With lake effect snow in the forecast across the Great Lakes, that made us ask here at WeatherNation, how much of the Great Lakes is covered by ice at this point in the season?
This is important question to ask because ice cover has a significant impact on the lake effect snow. Typically, the more ice cover there is on the lakes, the less lake effect snow. It should be noted here that lake effect snow can occur even with ice-covered lakes, mainly because of frictional differences between land and ice cover.
One thing is clear, its been a very warm fall across much of the upper Midwest and eastern United States. Plus, it is still early in the fall and winter seasons. These two reason alone means that there is likely not a large amount of ice on the lakes. Sure enough, this is the case.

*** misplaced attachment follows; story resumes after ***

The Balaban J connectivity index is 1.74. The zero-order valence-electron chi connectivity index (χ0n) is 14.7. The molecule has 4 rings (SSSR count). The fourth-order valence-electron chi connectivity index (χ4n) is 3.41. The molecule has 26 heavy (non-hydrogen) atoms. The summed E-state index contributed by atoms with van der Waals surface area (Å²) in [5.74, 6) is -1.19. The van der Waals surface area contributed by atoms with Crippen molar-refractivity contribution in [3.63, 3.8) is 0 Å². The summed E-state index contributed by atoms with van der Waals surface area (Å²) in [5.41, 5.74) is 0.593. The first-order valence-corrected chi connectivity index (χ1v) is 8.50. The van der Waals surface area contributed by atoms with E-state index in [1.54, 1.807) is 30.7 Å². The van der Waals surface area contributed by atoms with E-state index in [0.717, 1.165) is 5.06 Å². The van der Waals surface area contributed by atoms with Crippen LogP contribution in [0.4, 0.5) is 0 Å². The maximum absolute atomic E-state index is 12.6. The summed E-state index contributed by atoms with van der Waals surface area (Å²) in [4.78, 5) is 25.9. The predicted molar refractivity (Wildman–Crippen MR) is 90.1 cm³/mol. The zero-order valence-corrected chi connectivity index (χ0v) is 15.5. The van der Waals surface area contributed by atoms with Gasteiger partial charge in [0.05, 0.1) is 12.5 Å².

According to the Great Lakes Environmental Research Laboratory, 0.1% of the Great Lakes is covered with ice. That equates to a surface area of 94.25 square miles, or about two-fifths or 40 percent of the land area of Chicago.
With an open water on the Great Lakes and plenty of cold air to flow across them never over the next week or so, expect more opportunities for lake effect snow.
For WeatherNation, I am Meteorologist Marcus Walter.